Post qualification admissions (PQA) is a simple idea, based on a simple premise: students should only receive offers from universities once they know their A-Level or equivalent results.
However, for around two decades admissions reform was something that everyone agreed was very important but little was done in the way of action. It would be, to put it simply, a massive administrative and communications undertaking.
Despite a very slow burn, whispers of revolution in dark corners of Westminster have become louder. Much louder. In fact, such is the current wave of popular opinion for introducing some form of PQA system, the government and sector bodies alike appear to be in a race to let everyone know that they wanted it before anyone else. This article discusses the motivation for change, and what a future PQA system might look like.
The current system
So why now? While the arguments that the current admissions system is broken have not changed much over the last few years, they have become harder to ignore. The DfE consultation launched in January cites three areas that have motivated the need for reform:
- The inaccuracy of predicted grades: UCAS’ 2019 end of cycle report noted that 79% of grades for accepted applicants who took at least 3 A Levels were overpredicted, while 8% were underpredicted. Ultimately this is having a significant impact on students’ decision making. One in four applicants surveyed by the Sutton Trust in 2020, said they would have made a different decision around university and course, if their decision had been based on their final grades.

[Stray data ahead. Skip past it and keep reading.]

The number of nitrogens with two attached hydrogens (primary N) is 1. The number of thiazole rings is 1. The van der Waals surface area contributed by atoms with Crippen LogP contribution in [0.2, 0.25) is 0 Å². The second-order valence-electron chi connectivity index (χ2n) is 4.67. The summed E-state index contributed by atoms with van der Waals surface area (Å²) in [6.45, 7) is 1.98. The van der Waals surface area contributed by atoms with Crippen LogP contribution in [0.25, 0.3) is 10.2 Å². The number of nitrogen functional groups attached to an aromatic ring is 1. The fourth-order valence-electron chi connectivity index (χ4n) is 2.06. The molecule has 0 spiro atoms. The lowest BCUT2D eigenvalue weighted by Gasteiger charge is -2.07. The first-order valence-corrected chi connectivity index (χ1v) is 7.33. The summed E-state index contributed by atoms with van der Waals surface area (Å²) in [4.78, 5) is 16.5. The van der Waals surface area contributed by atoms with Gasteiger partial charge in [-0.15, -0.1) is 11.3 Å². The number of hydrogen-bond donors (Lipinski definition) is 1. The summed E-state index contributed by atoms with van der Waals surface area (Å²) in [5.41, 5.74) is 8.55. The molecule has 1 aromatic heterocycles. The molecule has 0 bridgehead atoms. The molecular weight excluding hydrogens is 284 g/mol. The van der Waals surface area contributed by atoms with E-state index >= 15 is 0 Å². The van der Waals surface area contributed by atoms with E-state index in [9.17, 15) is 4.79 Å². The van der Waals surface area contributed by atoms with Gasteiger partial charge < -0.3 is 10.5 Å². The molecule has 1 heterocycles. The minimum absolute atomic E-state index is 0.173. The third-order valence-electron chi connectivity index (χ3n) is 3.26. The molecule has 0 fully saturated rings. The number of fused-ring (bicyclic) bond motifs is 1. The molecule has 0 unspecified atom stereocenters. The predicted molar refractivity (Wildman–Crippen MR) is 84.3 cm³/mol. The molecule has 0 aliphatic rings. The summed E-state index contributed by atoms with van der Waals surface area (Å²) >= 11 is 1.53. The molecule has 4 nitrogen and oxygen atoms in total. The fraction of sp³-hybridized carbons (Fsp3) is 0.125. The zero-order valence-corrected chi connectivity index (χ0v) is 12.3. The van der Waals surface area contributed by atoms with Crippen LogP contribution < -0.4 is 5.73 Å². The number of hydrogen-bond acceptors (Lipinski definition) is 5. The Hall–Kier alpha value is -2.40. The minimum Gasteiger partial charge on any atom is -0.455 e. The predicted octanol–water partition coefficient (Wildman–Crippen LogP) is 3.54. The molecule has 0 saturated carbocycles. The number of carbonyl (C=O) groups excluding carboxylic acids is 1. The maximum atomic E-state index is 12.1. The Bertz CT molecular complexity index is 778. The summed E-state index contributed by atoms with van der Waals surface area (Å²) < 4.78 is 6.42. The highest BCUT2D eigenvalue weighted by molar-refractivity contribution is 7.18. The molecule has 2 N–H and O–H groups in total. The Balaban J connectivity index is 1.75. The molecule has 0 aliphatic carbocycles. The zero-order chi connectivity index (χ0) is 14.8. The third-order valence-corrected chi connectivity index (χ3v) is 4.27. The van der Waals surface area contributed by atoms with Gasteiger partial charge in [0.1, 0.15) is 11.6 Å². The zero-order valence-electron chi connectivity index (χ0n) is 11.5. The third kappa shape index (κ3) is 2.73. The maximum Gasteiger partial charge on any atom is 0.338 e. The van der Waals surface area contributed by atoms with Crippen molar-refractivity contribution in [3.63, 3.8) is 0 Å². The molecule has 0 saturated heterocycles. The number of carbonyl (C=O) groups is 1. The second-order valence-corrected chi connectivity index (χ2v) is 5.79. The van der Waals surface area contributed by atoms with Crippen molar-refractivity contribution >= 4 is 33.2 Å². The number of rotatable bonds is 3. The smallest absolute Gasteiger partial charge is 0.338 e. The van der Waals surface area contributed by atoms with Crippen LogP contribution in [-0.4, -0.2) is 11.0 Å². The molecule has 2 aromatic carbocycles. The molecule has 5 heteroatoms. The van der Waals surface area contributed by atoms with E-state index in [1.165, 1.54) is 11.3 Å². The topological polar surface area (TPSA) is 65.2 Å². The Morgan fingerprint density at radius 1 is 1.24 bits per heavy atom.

- Simplicity and transparency: The current application process could be described at best, complex, and at worse, off-putting. Students are generally unsure how universities take into account work experience, volunteering and a respectful consideration of disadvantaged circumstances in their admissions. Equally there is a worrying discrepancy between published entry requirements and actual grades accepted. In 2019 around half (49%) of applicants who took at least 3 A Levels were accepted on to a course with lower grades than advertised.
- Unconditional offers: The poster-boy of admissions reform is certainly unconditional offers. While only 1.1% of 18-year-old applicants in England, Wales and Northern Ireland were given unconditional offers in 2013, by 2019 this had risen to 37.7%. As has been widely publicised, unconditional offers have been said to be responsible for unexpectedly poor A Level grades, and students accepting offers that may be suboptimal for them (as they don’t want to risk taking a conditional offer, and then not achieving the needed entry requirements).
Underpinning these three reasons is a need to change an admissions system that is currently negatively impacting on disadvantaged students. High achieving disadvantaged students are more likely to be under-predicted than high achieving non-disadvantaged students. As such fewer disadvantaged students apply for the most prestigious universities. The most disadvantaged students are also more likely to receive an offer with an unconditional component. Given that these students may be the first ones in their family to attend university, and have less exposure to the admissions system, there is a thought that they will be more risk averse. This could result in accepting an unconditional offer, and passing on another institution or course that would better match their expected grades.